Communication and the ability to use the data gathered is what makes a factory smart. A huge part of this technological revolution is the result of Industry 4.0 – also known as the next industrial revolution. This has given rise to machines, facilities, fleets, and networks and laid the groundwork for the industrial internet, which is made up of an interconnected network of industrial operations.
According to Wikipedia, Industry 4.0 is a project set into motion by the German government that promotes the computerization of traditional industries such as manufacturing. The resulting intelligent or smart factory is characterized by adaptability, ergonomic, and resource efficiency, as well as the integration of business partners or customers in business and value processes. The underlying technological foundation is made up of IoT and cyber-physical systems. These systems make great use of:
- Wireless connections, both during product assembly and long-distance interactions
- Last generation sensors that are distributed along the supply chain
- Elaboration of a great amount of data to control all phases of construction, distribution, and usage of a good.
Further, there are several benefits that arise from smart manufacturing. Some examples include:
- Advanced manufacturing processes and rapid prototyping allow each customer to order a unique product without significant cost increase
- Collaborative Virtual Factory (VF) platforms drastically reduce cost and time associated with new product design and engineering of the production process through exploiting complete simulation and virtual testing throughout the Product Lifecycle
- Advanced Human-Machine interaction (HMI) and augmented reality devices help increase safety in production plants and reduce physical demand to workers.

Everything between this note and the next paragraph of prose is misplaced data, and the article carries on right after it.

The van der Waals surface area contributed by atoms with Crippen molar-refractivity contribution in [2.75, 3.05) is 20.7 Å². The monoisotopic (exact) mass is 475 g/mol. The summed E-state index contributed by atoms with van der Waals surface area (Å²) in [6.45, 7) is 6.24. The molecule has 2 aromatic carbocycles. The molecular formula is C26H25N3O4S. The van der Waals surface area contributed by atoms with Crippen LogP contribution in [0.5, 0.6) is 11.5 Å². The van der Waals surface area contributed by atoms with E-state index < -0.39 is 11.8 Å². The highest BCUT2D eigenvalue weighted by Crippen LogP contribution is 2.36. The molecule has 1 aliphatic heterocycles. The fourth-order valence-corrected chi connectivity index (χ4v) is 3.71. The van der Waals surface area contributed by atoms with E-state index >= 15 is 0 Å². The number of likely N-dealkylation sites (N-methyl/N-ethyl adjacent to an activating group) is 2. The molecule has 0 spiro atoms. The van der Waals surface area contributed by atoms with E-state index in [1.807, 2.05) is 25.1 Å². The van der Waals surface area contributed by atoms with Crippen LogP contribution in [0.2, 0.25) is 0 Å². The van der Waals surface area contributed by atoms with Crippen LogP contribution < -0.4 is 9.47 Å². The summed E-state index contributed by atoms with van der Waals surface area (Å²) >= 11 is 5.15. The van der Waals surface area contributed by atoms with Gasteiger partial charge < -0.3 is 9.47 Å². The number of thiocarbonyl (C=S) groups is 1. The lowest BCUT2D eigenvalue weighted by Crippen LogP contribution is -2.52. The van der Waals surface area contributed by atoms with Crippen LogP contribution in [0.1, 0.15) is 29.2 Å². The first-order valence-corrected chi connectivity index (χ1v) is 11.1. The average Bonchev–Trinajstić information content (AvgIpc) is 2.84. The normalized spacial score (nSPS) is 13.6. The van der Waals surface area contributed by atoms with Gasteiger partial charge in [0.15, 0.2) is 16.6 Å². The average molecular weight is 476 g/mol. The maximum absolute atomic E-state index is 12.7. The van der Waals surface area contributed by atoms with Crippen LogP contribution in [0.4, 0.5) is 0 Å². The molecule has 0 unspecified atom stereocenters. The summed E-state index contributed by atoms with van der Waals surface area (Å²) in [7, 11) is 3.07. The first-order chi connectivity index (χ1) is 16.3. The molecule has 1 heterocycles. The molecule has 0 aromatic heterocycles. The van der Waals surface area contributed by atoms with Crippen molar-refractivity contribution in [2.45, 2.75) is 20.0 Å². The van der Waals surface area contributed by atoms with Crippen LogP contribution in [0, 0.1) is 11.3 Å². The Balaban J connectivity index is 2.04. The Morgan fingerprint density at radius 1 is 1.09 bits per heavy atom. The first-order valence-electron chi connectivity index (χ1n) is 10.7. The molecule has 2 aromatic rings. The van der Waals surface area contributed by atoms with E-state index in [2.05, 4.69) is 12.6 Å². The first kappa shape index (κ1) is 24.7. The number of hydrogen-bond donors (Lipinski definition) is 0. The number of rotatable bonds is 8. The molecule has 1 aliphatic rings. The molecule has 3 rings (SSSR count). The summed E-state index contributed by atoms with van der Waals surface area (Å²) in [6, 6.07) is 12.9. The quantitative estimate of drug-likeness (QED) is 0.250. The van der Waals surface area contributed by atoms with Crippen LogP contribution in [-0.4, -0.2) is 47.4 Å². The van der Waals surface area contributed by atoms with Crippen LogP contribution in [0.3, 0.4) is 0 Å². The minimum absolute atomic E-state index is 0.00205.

- Machine learning can help with production processes by reducing lead times and energy consumption
- Cyber-physical systems and machine-to-machine (M2M) communication helps with gathering and sharing real-time data from the shop floor in order to reduce down and idle times by conducting effective predictive maintenance
Ultimately, the application of intelligence at the factory level creates a dynamic production environment. The desired results – reduced costs and improved quality and reliability – then follow. Smart equipment makes it possible to automate much of what’s required to accommodate product variation and smaller-sized production runs during the manufacturing process. The future of manufacturing will likely lead to more customization; by minimizing downtime for retooling and resetting equipment, manufacturers can operate efficiently while staying flexible.
Smart Manufacturing with Stefanini
Smart factories today require more than robots and automation. Disruptive technologies like IoT transformed manufacturing for the modern industrial revolution. Now smart manufactures must capitalize on their IoT data for process insight and prescriptive analytics. At Stefanini, we’re on the forefront of these digital tools to ensure our clients are leveraging them for productivity and profitability.
We’re here to help, with the expertise and experience to provide new ideas and insights. We take a customer-first approach to everything we do, analyzing your pain points and business objectives to co-create a solution custom fit for you. Ready to bring your factory into the future? Give us a call today!